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Anselmo Ramos Is Wrong and Batman Is Right: Brands Shouldn't Behave Like People

5 min read

I'm Jeremy Carson, and this is everything I wish I knew about the advertising and creative industry when I got started. And everything I'm discovering as a Creative Director today.
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Anselmo Ramos, former founder of DAVID and current founder of GUT (the agency, not the bowel), shared a somewhat poetic and highly debatable post on LinkedIn. Here's what he said:

"Brands should behave more like people.
People are complex.
People are unpredictable.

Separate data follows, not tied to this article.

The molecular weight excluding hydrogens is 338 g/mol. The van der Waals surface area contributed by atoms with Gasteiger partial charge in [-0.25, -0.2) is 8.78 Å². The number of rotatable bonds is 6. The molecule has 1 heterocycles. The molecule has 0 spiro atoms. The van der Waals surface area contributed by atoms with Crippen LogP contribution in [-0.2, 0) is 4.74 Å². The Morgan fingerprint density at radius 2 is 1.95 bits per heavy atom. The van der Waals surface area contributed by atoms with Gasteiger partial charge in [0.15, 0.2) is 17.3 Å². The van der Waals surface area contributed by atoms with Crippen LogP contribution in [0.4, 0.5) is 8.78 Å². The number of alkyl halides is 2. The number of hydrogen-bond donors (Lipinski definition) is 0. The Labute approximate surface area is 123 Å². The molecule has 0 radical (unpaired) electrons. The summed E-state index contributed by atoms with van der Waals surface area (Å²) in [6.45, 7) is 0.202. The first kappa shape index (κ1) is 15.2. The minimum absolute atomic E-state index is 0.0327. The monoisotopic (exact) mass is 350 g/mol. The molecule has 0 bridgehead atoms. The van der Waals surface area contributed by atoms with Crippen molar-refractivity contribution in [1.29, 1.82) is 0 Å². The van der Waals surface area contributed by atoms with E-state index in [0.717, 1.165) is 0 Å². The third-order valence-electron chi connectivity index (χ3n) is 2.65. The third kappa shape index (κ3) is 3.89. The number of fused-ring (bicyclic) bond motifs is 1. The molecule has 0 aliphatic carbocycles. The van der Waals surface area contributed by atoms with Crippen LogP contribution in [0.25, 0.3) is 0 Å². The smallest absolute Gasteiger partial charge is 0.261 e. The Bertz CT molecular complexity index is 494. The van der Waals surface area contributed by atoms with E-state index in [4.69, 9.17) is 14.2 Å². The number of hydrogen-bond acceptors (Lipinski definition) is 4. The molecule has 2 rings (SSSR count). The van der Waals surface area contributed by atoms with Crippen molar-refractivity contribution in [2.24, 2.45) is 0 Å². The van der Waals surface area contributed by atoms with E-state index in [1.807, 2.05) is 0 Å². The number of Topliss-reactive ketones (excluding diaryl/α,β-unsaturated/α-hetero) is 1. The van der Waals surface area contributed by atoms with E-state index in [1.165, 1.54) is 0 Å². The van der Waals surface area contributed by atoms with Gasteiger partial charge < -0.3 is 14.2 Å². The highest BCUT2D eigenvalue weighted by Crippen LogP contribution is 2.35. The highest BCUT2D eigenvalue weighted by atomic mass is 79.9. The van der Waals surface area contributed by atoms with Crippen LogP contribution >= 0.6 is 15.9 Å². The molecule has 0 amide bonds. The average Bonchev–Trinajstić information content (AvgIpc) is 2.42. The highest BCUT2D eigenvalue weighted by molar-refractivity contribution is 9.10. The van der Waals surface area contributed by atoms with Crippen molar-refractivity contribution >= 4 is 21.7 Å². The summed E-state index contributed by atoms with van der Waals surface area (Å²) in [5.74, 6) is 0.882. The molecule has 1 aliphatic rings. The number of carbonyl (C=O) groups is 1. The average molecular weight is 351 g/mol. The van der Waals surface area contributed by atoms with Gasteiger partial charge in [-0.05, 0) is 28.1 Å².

People are all over the place.
There’s no 'People Manual & Guidelines.'
Let your brand live.
Set your brand free.
Let your brand be more human.
There’s no perfection in life and brand building."

Now, I'm not saying that I'm a better creative than Anselmo. The dude is very, very good at what he does. But in this case, I think he's wrong. (At least in three key parts.)

And while I'm at it, Mitt Romney's wrong, too. (More on that later.)

But Batman is unsurprisingly right.


In Batman Begins, after "finding himself" like a post-grad backpacking across Europe, Bruce Wayne tells Alfred, "As a man, I can be ignored, I can be destroyed. But as a symbol, I can be incorruptible, I can be everlasting."

Bruce was a hell of a marketer. He built a symbol, a brand that was bigger than him. Bigger than the wealthiest man in Gotham. One that could do things that he couldn't do, as a person. One that could be pure and simple. One that could survive without him.